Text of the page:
Enjambment

Last updated

In poetry, enjambment ( /ɛnˈæmbmənt/ or /ɛnˈæmmənt/ ; from the French enjambement) [1] is incomplete syntax at the end of a line; [2] the meaning runs over from one poetic line to the next, without terminal punctuation. Lines without enjambment are end-stopped.

Contents

In reading, the delay of meaning creates a tension that is released when the word or phrase that completes the syntax is encountered (called the rejet); [1] the tension arises from the "mixed message" produced both by the pause of the line-end, and the suggestion to continue provided by the incomplete meaning. [3] In spite of the apparent contradiction between rhyme, which heightens closure, and enjambment, which delays it, the technique is compatible with rhymed verse. [3] Even in couplets, the closed or heroic couplet was a late development; older is the open couplet, where rhyme and enjambed lines co-exist. [3]

Enjambment has a long history in poetry. Homer used the technique, and it is the norm for alliterative verse where rhyme is unknown. [3] In the 32nd Psalm of the Hebrew Bible enjambment is unusually conspicuous. [4] It was used extensively in England by Elizabethan poets for dramatic and narrative verses, before giving way to closed couplets. The example of John Milton in Paradise Lost laid the foundation for its subsequent use by the English Romantic poets; in its preface he identified it as one of the chief features of his verse: "sense variously drawn out from one verse into another". [3]

M. Guyot wrote "due to the enjambment of the poem contains more ideas, more feelings, it gathers, so to speak, more nervous power

Examples

The start of The Waste Land by T. S. Eliot, with only lines 4 and 7 end-stopped:

April is the cruellest month, breeding
Lilacs out of the dead land, mixing
Memory and desire, stirring
Dull roots with spring rain.
Winter kept us warm, covering
Earth in forgetful snow, feeding
A little life with dried tubers.

These lines from Shakespeare's The Winter's Tale (c. 1611) are heavily enjambed:

I am not prone to weeping, as our sex
Commonly are; the want of which vain dew
Perchance shall dry your pities; but I have
That honourable grief lodged here which burns
Worse than tears drown.

Meaning flows as the lines progress, and the reader's eye is forced to go on to the next sentence. It can also make the reader feel uncomfortable or the poem feel like "flow-of-thought" with a sensation of urgency or disorder. In contrast, the following lines from Romeo and Juliet (c. 1595) are completely end-stopped:

A glooming peace this morning with it brings.
The sun for sorrow will not show his head.
Go hence, to have more talk of these sad things.
Some shall be pardon'd, and some punishèd.

Each line is formally correspondent with a unit of thought—in this case, a clause of a sentence. End-stopping is more frequent in early Shakespeare: as his style developed, the proportion of enjambment in his plays increased. Scholars such as Goswin König and A. C. Bradley have estimated approximate dates of undated works of Shakespeare by studying the frequency of enjambment.

Endymion by John Keats, lines 2–4:

Its loveliness increases; it will never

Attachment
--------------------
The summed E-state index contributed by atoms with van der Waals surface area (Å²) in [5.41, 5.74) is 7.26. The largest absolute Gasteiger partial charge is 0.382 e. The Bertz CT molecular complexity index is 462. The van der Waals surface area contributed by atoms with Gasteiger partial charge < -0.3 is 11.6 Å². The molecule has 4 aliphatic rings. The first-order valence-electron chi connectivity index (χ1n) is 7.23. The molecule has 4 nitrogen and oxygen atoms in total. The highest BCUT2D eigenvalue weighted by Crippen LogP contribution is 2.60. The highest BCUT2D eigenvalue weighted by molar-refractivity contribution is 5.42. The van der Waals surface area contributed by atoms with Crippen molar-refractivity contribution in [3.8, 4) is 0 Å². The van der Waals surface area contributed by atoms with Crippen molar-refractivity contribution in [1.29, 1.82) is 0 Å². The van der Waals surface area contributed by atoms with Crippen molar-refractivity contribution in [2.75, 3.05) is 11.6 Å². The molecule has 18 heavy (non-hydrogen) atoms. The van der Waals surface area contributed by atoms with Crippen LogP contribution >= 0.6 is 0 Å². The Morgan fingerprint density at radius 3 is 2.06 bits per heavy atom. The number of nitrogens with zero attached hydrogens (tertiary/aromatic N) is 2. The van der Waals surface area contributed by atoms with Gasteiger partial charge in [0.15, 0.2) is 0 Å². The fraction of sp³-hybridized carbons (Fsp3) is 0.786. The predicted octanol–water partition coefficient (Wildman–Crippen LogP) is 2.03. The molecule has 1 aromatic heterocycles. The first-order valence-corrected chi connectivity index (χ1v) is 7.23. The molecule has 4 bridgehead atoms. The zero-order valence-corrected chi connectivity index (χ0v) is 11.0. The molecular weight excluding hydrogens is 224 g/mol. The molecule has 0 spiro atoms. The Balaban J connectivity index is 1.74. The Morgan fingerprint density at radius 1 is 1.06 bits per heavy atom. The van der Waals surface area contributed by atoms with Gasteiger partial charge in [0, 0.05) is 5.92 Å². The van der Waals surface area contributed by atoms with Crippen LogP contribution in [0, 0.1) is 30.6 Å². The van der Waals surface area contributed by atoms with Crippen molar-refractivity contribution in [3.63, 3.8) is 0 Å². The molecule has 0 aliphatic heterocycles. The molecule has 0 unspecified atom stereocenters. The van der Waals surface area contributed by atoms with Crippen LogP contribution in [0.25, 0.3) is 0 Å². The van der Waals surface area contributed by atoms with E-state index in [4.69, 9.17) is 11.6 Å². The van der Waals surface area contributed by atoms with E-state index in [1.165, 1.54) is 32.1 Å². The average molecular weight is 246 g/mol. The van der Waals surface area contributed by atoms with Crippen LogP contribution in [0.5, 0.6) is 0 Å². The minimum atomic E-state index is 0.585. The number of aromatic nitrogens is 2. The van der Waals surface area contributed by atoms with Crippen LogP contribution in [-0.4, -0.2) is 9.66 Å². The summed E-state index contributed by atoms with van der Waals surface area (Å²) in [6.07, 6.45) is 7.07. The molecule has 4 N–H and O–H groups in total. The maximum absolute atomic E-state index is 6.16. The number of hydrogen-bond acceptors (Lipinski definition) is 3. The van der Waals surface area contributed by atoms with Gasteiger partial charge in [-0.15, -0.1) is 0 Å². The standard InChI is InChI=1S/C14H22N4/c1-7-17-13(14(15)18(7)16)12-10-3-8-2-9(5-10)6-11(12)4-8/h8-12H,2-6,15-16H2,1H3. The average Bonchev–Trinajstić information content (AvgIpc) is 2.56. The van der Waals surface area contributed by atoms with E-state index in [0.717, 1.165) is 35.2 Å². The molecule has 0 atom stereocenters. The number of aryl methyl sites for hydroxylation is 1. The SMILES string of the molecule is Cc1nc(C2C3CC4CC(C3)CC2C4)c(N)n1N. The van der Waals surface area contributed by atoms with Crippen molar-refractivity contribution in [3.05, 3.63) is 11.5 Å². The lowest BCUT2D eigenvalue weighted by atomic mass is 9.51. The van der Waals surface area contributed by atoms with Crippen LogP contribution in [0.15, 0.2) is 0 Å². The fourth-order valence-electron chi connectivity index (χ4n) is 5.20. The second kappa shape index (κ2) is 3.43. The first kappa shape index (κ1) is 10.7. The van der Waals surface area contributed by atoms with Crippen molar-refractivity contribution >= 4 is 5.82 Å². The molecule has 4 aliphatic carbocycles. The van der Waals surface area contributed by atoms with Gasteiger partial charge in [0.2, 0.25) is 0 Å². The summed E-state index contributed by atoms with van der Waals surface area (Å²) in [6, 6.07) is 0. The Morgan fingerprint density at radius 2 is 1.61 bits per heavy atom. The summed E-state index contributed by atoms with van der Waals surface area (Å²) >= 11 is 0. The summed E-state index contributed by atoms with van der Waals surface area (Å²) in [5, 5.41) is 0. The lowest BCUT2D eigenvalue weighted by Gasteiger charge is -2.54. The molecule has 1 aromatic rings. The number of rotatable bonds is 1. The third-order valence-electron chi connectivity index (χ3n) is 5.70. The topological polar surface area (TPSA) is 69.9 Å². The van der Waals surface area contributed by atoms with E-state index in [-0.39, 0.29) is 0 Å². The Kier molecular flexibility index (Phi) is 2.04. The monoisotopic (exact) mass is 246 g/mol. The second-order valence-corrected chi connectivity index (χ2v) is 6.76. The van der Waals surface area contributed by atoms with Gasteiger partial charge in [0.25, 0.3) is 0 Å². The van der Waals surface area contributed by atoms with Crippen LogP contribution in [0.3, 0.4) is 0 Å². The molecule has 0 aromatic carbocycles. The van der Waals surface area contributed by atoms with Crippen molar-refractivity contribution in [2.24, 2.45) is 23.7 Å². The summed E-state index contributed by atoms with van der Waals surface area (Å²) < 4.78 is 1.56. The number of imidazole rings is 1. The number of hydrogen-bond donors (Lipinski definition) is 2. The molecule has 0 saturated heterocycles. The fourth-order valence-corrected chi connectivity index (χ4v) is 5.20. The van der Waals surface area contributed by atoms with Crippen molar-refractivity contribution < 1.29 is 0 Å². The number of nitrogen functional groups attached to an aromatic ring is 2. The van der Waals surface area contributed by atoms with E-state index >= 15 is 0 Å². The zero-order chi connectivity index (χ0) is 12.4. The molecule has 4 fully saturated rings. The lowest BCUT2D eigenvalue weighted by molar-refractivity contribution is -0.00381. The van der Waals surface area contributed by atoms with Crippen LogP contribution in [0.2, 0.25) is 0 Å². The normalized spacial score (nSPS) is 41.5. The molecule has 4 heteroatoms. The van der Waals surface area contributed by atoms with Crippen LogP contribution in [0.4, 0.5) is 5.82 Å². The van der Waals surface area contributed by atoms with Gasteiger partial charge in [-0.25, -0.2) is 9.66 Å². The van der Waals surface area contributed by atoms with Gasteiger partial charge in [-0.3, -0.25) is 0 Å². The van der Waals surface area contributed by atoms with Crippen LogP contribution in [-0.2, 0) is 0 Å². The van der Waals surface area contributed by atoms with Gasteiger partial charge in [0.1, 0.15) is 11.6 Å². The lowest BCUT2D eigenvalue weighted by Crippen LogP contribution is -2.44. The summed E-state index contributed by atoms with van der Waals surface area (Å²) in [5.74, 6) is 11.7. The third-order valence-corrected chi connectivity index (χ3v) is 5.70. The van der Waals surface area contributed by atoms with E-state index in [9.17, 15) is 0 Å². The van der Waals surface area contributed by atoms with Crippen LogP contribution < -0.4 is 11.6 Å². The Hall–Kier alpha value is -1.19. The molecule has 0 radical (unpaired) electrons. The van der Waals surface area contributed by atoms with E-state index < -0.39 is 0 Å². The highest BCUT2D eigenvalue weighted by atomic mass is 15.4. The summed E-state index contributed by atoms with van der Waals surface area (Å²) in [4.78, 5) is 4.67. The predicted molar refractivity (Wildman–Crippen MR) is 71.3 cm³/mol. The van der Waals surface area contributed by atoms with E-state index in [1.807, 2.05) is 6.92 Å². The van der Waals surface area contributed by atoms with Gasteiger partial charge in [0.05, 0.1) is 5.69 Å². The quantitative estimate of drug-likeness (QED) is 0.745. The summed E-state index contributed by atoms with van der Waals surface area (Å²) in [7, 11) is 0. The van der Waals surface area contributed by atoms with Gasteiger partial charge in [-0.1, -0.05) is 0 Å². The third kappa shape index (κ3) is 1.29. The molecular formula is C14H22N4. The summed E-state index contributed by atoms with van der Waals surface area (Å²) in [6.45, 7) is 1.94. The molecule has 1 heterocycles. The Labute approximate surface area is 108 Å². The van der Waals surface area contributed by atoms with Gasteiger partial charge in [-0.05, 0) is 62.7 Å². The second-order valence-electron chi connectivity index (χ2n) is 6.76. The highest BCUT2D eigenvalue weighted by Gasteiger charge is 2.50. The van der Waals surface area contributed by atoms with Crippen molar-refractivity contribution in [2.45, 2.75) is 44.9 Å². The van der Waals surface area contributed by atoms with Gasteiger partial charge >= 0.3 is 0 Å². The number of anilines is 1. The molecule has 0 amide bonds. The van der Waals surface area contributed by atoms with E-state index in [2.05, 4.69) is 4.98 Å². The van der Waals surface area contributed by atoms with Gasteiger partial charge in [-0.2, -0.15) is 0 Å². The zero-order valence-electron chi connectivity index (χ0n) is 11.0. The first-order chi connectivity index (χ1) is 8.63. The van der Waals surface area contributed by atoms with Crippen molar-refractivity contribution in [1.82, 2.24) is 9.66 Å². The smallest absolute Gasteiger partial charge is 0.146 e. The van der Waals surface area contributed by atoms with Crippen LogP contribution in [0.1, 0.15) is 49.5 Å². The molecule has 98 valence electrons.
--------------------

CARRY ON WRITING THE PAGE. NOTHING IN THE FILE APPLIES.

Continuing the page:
Pass into nothingness; but still will keep
A bower quiet for us...

The song "One Night In Bankok", from the musical Chess , written by Tim Rice and Björn Ulvaeus, includes examples such as :

The creme de la creme of the chess world in a
Show with everything but Yul Brynner

This grips me more than would a
Muddy old river or reclining Buddha

Closely related to enjambment is the technique of "broken rhyme" or "split rhyme" which involves the splitting of an individual word, typically to allow a rhyme with one or more syllables of the split word. In English verse, broken rhyme is used almost exclusively in light verse, such as to form a word that rhymes with "orange", as in this example by Willard Espy, in his poem "The Unrhymable Word: Orange":

The four eng-
ineers
Wore orange
brassieres. [5]

The clapping game "Miss Susie" uses the break "... Hell / -o operator" to allude to the taboo word "Hell", then replaces it with the innocuous "Hello".

See also

Notes

  1. 1 2 Groves, Peter Lewis. "Run-on Line, Enjambment". The Literary Encyclopedia. Retrieved 1 December 2013.
  2. Chris Baldick (30 October 2008). The Oxford dictionary of literary terms. Oxford University Press. pp. 108–. ISBN   978-0-19-920827-2 . Retrieved 16 May 2013.
  3. 1 2 3 4 5 Preminger 359
  4. William R. Taylor, The Book of Psalms, The Interpreters' Bible, volume VI, 1955, Abingdon Press, Nashville, p. 169
  5. Lederer, Richard (2003). A Man of my Words: Reflections on the English Language . New York: Macmillan. ISBN   0-312-31785-9.

Related Research Articles

Alexandrine

Alexandrine is a name used for several distinct types of verse line with related metrical structures, most of which are ultimately derived from the classical French alexandrine. The line's name derives from its use in the Medieval French Roman d'Alexandre of 1170, although it had already been used several decades earlier in Le Pèlerinage de Charlemagne. The foundation of most alexandrines consists of two hemistichs (half-lines) of six syllables each, separated by a caesura :

o o o o o o | o o o o o o  o=any syllable; |=caesura

A couplet is a pair of successive lines of metre in poetry. A couplet usually consists of two successive lines that rhyme and have the same metre. A couplet may be formal (closed) or run-on (open). In a formal couplet, each of the two lines is end-stopped, implying that there is a grammatical pause at the end of a line of verse. In a run-on couplet, the meaning of the first line continues to the second.

A heroic couplet is a traditional form for English poetry, commonly used in epic and narrative poetry, and consisting of a rhyming pair of lines in iambic pentameter. Use of the heroic couplet was pioneered by Geoffrey Chaucer in the Legend of Good Women and the Canterbury Tales, and generally considered to have been perfected by John Dryden and Alexander Pope in the Restoration Age and early 18th century respectively.